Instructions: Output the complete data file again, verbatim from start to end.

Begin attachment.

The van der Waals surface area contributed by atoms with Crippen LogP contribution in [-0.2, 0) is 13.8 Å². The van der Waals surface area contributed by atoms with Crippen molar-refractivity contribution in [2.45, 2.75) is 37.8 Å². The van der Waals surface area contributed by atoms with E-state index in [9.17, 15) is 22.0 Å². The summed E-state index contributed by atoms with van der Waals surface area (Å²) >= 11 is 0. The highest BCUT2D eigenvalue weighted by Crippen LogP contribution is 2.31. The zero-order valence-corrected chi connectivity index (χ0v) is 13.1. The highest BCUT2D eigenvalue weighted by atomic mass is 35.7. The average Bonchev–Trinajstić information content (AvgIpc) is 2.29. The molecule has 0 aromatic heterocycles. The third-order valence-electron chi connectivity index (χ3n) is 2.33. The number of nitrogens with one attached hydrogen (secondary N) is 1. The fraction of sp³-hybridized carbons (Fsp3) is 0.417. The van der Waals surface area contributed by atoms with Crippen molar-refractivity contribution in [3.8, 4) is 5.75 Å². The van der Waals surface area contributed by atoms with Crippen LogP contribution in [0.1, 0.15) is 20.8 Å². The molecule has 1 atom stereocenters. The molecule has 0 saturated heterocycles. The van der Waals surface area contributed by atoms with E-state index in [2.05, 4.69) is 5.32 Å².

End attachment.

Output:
The van der Waals surface area contributed by atoms with Crippen LogP contribution in [-0.2, 0) is 13.8 Å². The van der Waals surface area contributed by atoms with Crippen molar-refractivity contribution in [2.45, 2.75) is 37.8 Å². The van der Waals surface area contributed by atoms with E-state index in [9.17, 15) is 22.0 Å². The summed E-state index contributed by atoms with van der Waals surface area (Å²) >= 11 is 0. The highest BCUT2D eigenvalue weighted by Crippen LogP contribution is 2.31. The zero-order valence-corrected chi connectivity index (χ0v) is 13.1. The highest BCUT2D eigenvalue weighted by atomic mass is 35.7. The average Bonchev–Trinajstić information content (AvgIpc) is 2.29. The molecule has 0 aromatic heterocycles. The third-order valence-electron chi connectivity index (χ3n) is 2.33. The number of nitrogens with one attached hydrogen (secondary N) is 1. The fraction of sp³-hybridized carbons (Fsp3) is 0.417. The van der Waals surface area contributed by atoms with Crippen molar-refractivity contribution in [3.8, 4) is 5.75 Å². The van der Waals surface area contributed by atoms with Crippen LogP contribution in [0.1, 0.15) is 20.8 Å². The molecule has 1 atom stereocenters. The molecule has 0 saturated heterocycles. The van der Waals surface area contributed by atoms with E-state index in [2.05, 4.69) is 5.32 Å².